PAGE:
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May 14, 2009

Parental guidelines, consequences may be why fewer black teens smoke than whites


It’s a curious paradox. Black adults are more likely to smoke than white adults and most smokers start as teenagers. But statistics show that fewer black youths than whites begin smoking as adolescents.

A new University of Washington study indicates that lower rates of smoking among black teens may be the result of black parents setting concrete guidelines about substance use and establishing clearly defined consequences for not following those guidelines.

The research also found that teens who associated with deviant peers — those who were in trouble at school, or who engaged in delinquent behavior or used alcohol or marijuana — were more likely to smoke, according to Martie Skinner, a research scientist with the Social Development Research Group, part of the UW’s School of Social Work and the study’s lead author.

“This study is important because we looked at how parental guidelines affected peer influences and smoking over a three-year period from the eighth to 10th grades,” she said. “Parents can have a strong influence on smoking behavior.

“In general, good parenting such as setting clear guidelines about drug use and forming strong relationships with your child reduces the likelihood of teens associating with deviant peers and has a significant impact on whether kids smoke or don’t smoke. Our findings are consistent with other research done here which shows parents are important influences on their teenagers including who they should hang out with.

“Associating with other teens using substances increases a teen’s chances of using those substances. This applied to both black and white teens. The majority of eighth graders don’t use substances, so it is easy to find other peers who don’t use them,” she said.

The study found that 15 percent of the black teens reported smoking in the 10th grade compared to 22 percent of the white teens. Black parents were significantly more likely to report guidelines and consequences for substance use. Not surprisingly, black and white teens whose parents smoked reported higher levels of smoking than teens whose parents were non-smokers.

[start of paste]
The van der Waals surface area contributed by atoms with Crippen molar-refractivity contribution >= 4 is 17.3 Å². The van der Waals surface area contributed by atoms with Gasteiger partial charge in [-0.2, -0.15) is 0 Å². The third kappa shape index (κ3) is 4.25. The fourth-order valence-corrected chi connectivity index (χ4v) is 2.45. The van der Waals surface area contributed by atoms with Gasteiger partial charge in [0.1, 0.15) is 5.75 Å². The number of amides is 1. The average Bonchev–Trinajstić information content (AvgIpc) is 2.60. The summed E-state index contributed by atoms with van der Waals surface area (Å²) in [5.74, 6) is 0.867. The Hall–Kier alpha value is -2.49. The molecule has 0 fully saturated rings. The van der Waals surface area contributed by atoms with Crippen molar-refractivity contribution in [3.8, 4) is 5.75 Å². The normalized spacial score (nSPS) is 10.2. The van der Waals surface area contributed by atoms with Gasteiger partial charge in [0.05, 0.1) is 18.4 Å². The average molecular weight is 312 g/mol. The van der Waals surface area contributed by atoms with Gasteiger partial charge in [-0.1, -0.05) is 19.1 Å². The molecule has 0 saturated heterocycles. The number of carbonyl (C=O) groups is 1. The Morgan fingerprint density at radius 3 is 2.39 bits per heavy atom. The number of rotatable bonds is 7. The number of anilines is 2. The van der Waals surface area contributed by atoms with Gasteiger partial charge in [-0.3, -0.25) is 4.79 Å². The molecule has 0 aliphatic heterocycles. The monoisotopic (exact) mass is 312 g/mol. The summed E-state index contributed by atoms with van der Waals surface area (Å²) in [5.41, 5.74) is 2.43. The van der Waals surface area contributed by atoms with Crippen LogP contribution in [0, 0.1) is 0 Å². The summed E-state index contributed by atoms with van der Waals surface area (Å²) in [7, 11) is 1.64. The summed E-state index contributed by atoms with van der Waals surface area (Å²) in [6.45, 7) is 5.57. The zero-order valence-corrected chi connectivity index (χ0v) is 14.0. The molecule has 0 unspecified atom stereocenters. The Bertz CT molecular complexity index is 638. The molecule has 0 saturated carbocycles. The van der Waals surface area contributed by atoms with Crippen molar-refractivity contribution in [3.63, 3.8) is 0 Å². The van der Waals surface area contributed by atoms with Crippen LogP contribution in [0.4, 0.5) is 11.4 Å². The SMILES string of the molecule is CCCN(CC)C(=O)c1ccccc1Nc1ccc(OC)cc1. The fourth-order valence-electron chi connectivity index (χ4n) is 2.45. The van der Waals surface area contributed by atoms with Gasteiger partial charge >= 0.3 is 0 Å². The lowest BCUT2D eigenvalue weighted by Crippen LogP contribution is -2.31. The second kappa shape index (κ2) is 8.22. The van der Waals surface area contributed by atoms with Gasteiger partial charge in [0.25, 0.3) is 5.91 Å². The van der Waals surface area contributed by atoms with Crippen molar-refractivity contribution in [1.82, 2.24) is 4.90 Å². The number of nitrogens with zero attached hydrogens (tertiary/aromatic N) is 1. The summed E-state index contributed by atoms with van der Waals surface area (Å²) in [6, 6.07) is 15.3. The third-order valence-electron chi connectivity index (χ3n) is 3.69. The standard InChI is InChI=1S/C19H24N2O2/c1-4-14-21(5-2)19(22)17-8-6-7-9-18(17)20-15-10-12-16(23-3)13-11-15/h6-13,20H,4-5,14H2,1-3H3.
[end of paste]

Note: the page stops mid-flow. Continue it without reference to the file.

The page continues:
Skinner and her Social Development Research Group colleagues Kevin Haggerty and Richard Catalano collected data from a larger Seattle study designed to prevent substance abuse. The smoking study looked at 331 families –163 black and 168 white — with slightly more boys than girls.

Skinner thinks rates of smoking among blacks accelerate after leaving high school, a time when many black adolescents are not going to college and move away from their parents’ home. She is following the same pool of teenagers in this study to assess their levels of smoking in a follow-up project.

So what can parents do to discourage teen smoking and other substance use? Skinner suggests:

• talking about smoking and substance use directly and not ignoring the topic.

• establishing family guidelines about smoking and moderate consequences for breaking those guidelines.

• keeping communication open so you know what your teen is doing and to maintain a strong relationship.

“These things can be hard to do in the real heat of life,” Skinner said. “Getting support from other adults in the child’s life, such as teachers, is key. Parenting is the most important thing we do, so we shouldn’t hesitate to get help.

“We know family-based interventions can be effective and specific skills to promote healthy development in teens are pretty easily acquired if parents are given good instruction.”

The National Institute on Drug Abuse funded the study published in the journal Nicotine & Tobacco Research.

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For more information, contact Skinner at 206-221-2965 or skinnm@u.washington.edu.